Zimbabwe v Bangladesh, 1st Test, Harare, 2nd day April 18, 2013

Mushfiqur needs a new mantra

Bangladesh's bowlers had a plan and they largely stuck to it, but did it offer them the best chance of success?

Among the various things Mushfiqur Rahim said from behind the stumps, two sentences firmly stood out. "Gazi, I feel like taking my gloves off and having a bowl," he told the offspinner as at the start of the 146th over. The Bangladesh captain, like his team, was clearly frustrated as Shingirai Masakadza and Keegan Meth held up the visitors in a ninth wicket stand. The other sentence, which was more telling, was the oft-repeated one: "Tighten up your lines, cut out the runs, they will give away the wickets."

He said it like a mantra, and the Bangladesh bowlers followed it like a mantra as they kept the Zimbabwe batsmen on a leash for more than 150 overs. But what slipped away was an opportunity to make proper use of a greenish wicket that offered much to pace bowlers, while also letting the spinners bowl with some turn to look forward to as early as the first session of the match.

In the four Tests this season, Bangladesh have been using a bowling attack that was mostly one-dimensional, which prompted Mushfiqur to always follow the safety-first approach. The four specialist bowlers in Harare and the hint of Shakib Al Hasan still couldn't shake the captain out of his safety-first mindset.

Robiul Islam and Rubel Hossain bowled 68 overs between them for five wickets. It was the lack of the third seamer that forced Mushfiqur into bringing back Rubel and Robiul whenever necessary. Robiul's 38 overs was the most bowled by a Bangladesh pace bowler, but he was the consummate "labourer of the bowling attack" as one bowling coach once remarked about him.

Both he and Rubel bowled far better than their last outing in Colombo, offering a much more consistent line, if not length. Their folly was to be too dependent on the line outside off-stump which was happily negotiated by the Zimbabwe batsmen. Rubel tried to build up pressure through dot balls, but he has lost some of his pace due to the shoulder injury. Robiul looked dangerous whenever he bowled straight up to the batsmen.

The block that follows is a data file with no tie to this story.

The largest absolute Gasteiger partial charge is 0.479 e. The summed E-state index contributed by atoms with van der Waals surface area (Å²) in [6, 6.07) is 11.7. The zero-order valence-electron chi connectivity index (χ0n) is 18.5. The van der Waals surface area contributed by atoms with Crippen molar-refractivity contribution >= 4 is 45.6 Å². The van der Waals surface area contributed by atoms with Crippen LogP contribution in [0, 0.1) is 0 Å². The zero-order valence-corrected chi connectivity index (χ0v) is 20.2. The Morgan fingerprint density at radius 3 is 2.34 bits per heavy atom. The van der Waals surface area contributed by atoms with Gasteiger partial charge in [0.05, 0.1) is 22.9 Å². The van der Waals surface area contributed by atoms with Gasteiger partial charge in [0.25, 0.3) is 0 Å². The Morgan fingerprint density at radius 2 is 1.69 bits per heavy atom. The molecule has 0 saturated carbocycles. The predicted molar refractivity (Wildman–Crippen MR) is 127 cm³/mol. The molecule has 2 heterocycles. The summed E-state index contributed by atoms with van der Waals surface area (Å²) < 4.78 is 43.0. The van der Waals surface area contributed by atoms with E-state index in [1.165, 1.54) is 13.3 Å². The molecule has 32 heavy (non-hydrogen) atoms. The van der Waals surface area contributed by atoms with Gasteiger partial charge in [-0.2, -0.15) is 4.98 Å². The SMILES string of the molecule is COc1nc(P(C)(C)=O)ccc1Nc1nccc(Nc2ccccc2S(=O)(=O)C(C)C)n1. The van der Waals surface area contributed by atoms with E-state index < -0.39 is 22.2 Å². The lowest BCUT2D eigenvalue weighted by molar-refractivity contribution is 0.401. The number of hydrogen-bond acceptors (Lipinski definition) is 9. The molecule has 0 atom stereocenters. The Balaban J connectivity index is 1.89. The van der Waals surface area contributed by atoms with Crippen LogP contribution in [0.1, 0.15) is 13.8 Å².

The spinners picked up the other five wickets to fall, but one look at their volume and one would easily understand which type of bowler is more preferred in the Bangladeshi mindset. Mushfiqur couldn't get enough of Enamul Haque jnr, the left-arm spinner, who had to re-educate himself into Test cricket as this was his first outing since mid-2009. After he had settled into a rhythm and picked up a wicket, Mushfiqur could have rotated him with the offspinner Sohag Gazi. But he kept on using the left-arm spinner who continuously changing his pace and length as he strived to contain the batsmen. By the second day, he became predictable.

Abdur Razzak, another leading left-arm spinner who is deemed an ODI specialist, had remarked recently that the natural drift and turn of the offspinner offers more to a captain than a left-arm spinner. His simple explanation was that the batsman has to play Gazi more than Enamul. It was exactly what happened, though Gazi's spells were too short to bring in extra close catchers on the legside.

Perhaps Mushfiqur wanted Gazi to play the holding role towards the end of sessions, or use him sparingly so that Zimbabwe didn't get wind of his nuances when Shakib will be ready to bowl at full tilt and they can make do without Enamul. He was also not helped by Gazi's lack of enthusiasm, as there were full tosses and some odd short balls.